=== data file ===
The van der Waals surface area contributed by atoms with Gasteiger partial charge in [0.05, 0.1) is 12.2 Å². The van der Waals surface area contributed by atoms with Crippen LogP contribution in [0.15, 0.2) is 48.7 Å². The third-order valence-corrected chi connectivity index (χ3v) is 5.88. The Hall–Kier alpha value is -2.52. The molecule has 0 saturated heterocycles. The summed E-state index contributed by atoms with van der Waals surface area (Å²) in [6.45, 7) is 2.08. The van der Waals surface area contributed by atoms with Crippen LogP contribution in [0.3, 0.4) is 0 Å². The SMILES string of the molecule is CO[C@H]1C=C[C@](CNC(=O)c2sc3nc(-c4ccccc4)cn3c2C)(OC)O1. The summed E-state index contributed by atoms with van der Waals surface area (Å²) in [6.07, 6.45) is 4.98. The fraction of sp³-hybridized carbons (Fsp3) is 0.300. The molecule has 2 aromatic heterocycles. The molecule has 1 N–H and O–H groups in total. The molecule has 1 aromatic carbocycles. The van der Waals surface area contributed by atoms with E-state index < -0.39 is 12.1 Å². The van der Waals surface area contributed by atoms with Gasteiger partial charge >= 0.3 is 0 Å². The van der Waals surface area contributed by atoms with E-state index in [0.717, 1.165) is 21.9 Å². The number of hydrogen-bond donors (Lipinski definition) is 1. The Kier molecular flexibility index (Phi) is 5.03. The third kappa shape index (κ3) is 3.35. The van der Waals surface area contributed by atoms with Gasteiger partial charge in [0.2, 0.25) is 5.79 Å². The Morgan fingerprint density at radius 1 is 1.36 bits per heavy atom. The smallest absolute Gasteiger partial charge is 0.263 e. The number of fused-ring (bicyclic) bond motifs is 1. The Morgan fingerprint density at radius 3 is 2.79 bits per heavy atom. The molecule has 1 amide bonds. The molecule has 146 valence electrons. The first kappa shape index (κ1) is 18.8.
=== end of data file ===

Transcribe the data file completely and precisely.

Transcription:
The van der Waals surface area contributed by atoms with Gasteiger partial charge in [0.05, 0.1) is 12.2 Å². The van der Waals surface area contributed by atoms with Crippen LogP contribution in [0.15, 0.2) is 48.7 Å². The third-order valence-corrected chi connectivity index (χ3v) is 5.88. The Hall–Kier alpha value is -2.52. The molecule has 0 saturated heterocycles. The summed E-state index contributed by atoms with van der Waals surface area (Å²) in [6.45, 7) is 2.08. The van der Waals surface area contributed by atoms with Crippen LogP contribution in [0.3, 0.4) is 0 Å². The SMILES string of the molecule is CO[C@H]1C=C[C@](CNC(=O)c2sc3nc(-c4ccccc4)cn3c2C)(OC)O1. The summed E-state index contributed by atoms with van der Waals surface area (Å²) in [6.07, 6.45) is 4.98. The fraction of sp³-hybridized carbons (Fsp3) is 0.300. The molecule has 2 aromatic heterocycles. The molecule has 1 N–H and O–H groups in total. The molecule has 1 aromatic carbocycles. The van der Waals surface area contributed by atoms with E-state index < -0.39 is 12.1 Å². The van der Waals surface area contributed by atoms with Gasteiger partial charge >= 0.3 is 0 Å². The van der Waals surface area contributed by atoms with E-state index in [0.717, 1.165) is 21.9 Å². The number of hydrogen-bond donors (Lipinski definition) is 1. The Kier molecular flexibility index (Phi) is 5.03. The third kappa shape index (κ3) is 3.35. The van der Waals surface area contributed by atoms with Gasteiger partial charge in [0.2, 0.25) is 5.79 Å². The Morgan fingerprint density at radius 1 is 1.36 bits per heavy atom. The smallest absolute Gasteiger partial charge is 0.263 e. The number of fused-ring (bicyclic) bond motifs is 1. The Morgan fingerprint density at radius 3 is 2.79 bits per heavy atom. The molecule has 1 amide bonds. The molecule has 146 valence electrons. The first kappa shape index (κ1) is 18.8.